Celebrity stylist, Ellie Stidolph, invited us into her south London home to muse on the growing importance of sustainability in styling, the power of collaboration, and the joy of clothing with a long lifespan.
Ellie Stidolph is a London-based stylist whose enviable client list includes the likes of Jack Whitehall and Nail Horan. Ellie champions a collaboration-based approach to styling, working with each individual client to create a look that reflects their unique tastes and inspirations, while maintaining a sense of timeless style and comfort.
We visited Ellie at her home in south London to find out more about her approach to styling and sustainability, before moving on to her studio where she styled looks using her favourite Riley Studio designs.
As a stylist, where do you look for inspiration?
A lot of my inspiration comes from my clients. I really love to work collaboratively. I think I get a lot of energy from hearing what other people are into - their references. The trick is learning how to interpret that in a way that's going to suit them, in a way that's stylish and that they're going to be comfortable with.
You spend your working life creating outfits for other people. What do you like to wear to work?
As a stylist, people are probably surprised that your outfit is the furthest down the list of things that you've got to do, because the majority of your creativity is going into your client and what they're going to be wearing. So having reliable, timeless staples that you can just pull out and throw on in the morning is important. You want to be confident and comfortable in what you're wearing, because you're going to have to be wearing it all day. I've always liked workwear. I like the functionality of it. I wear quite a lot of dungarees and jumpsuits myself. It's hardwearing, it looks good and I like that uniform look.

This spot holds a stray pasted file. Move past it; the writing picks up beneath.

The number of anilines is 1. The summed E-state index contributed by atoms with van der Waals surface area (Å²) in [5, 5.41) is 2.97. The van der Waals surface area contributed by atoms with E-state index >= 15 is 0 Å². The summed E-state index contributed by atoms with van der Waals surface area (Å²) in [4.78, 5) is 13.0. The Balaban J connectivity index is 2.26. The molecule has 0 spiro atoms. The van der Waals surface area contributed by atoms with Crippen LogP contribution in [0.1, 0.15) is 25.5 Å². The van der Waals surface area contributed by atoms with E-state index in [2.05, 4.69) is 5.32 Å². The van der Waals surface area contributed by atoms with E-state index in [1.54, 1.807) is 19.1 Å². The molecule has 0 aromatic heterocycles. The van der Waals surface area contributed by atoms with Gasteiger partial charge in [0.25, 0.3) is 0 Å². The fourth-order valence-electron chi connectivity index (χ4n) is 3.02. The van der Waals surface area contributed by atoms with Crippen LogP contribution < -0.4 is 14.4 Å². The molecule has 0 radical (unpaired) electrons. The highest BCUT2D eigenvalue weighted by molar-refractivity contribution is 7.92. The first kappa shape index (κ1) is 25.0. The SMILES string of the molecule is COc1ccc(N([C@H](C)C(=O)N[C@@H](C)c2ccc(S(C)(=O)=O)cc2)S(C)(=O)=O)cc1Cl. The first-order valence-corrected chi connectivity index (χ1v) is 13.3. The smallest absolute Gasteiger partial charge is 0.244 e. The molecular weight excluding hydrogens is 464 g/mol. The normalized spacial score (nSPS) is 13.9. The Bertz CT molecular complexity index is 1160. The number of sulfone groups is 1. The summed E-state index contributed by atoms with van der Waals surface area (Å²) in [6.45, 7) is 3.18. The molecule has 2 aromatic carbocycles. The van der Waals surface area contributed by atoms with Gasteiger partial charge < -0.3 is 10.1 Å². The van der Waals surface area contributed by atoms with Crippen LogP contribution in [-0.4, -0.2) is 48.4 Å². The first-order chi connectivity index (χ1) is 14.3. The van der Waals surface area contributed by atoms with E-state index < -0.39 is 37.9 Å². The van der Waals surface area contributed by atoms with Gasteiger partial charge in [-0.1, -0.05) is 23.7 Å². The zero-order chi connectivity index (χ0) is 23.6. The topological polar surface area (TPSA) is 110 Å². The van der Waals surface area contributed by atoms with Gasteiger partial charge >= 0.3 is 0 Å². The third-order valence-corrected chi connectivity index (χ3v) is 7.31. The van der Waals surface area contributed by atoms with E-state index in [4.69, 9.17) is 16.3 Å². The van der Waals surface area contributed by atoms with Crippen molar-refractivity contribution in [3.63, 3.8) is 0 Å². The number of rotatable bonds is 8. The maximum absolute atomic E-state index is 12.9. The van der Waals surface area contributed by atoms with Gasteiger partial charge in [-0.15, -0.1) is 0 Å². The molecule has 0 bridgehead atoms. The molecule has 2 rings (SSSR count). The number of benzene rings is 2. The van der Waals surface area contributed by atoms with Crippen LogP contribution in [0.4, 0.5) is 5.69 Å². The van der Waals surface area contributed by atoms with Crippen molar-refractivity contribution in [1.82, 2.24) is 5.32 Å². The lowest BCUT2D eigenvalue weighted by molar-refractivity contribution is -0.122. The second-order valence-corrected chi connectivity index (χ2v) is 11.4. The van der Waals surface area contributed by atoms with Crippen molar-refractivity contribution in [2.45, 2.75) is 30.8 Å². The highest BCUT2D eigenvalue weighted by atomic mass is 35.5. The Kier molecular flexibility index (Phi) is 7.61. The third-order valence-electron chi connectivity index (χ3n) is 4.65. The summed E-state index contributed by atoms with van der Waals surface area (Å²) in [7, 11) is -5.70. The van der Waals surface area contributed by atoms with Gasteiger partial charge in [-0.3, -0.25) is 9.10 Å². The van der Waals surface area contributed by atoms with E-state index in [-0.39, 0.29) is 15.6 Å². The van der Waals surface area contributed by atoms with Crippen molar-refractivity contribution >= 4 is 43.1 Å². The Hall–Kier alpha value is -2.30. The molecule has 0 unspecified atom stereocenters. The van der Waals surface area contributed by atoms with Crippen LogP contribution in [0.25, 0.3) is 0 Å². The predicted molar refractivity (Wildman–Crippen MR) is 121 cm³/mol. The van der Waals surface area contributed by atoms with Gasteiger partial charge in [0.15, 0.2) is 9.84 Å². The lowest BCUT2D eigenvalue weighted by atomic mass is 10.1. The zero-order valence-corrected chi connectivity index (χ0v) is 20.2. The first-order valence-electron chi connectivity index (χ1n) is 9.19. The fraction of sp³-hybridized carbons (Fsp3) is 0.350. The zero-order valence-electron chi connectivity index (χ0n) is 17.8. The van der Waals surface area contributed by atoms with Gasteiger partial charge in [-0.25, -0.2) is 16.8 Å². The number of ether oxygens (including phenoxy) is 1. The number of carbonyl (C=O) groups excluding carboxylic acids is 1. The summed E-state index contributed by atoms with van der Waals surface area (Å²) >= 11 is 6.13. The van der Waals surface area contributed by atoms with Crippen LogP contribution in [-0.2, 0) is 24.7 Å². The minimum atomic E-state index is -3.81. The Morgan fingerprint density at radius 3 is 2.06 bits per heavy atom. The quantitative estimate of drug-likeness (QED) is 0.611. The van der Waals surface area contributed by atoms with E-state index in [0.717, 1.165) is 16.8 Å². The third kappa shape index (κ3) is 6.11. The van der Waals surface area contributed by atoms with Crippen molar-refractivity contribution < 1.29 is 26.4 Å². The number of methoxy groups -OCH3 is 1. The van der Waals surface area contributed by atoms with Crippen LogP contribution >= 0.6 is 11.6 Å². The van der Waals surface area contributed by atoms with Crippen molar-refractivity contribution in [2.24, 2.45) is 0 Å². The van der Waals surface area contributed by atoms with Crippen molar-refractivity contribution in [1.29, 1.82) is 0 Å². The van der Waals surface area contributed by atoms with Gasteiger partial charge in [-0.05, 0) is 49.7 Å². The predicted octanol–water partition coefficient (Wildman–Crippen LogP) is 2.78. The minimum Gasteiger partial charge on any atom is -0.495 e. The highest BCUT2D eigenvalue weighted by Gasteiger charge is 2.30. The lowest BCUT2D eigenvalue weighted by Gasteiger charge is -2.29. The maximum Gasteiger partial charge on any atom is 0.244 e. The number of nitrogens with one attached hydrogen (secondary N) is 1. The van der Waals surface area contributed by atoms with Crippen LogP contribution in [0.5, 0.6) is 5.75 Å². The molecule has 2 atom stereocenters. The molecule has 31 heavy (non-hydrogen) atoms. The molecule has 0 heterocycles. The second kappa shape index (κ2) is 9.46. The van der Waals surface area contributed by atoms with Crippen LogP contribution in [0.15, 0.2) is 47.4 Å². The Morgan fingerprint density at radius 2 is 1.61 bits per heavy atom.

As a stylist, you're surrounded by clothing from hundreds of different brands. What qualities made you a fan of Riley Studio?
I think that it's quite rare - probably rarer than it should be - to find the marriage of sustainability with really great style and really great fabrics, but I think that Riley Studio encompasses all three of those aspects.
How has the increased appreciation of sustainability influenced your work as a stylist?
Styling in general gives you a nagging feeling a lot of the time that what you're doing is not very sustainable. The appetite for new, for more, can sometimes weigh on you a little bit. But, I would say, I'm seeing more and more that clients are more interested in building a fantastic wardrobe. Great core pieces are becoming a lot more valued in people's wardrobes.
So would you say that short term, disposable approach to fashion is on the way out?
I would say there's starting to be a shift where people aren't feeling like they need to buy something brand new for every occasion. When you are buying carefully so that the clothes you are buying are timeless and of really good quality, they have so much more of a lifespan than you as the wearer. I've had huge joy out of putting my daughter in things that my sister and I wore when we were little. I definitely think that is a value that I would like to instil in my daughter.
You chose to style (and wear) our Organic Linen Camp Collar Shirt. What about that design caught your eye?
I'm a bit of a fabric nut; fabric makes or breaks a garment. Linen has a bit of a bad reputation for being creased. Riley Studio linen is of a thickness and quality that it rumples but it doesn't crease. It adds a texture to the fabric rather than creased lines that look like you haven't made an effort.
Special thanks to Ellie.
Video shot and edited by Issey Rider.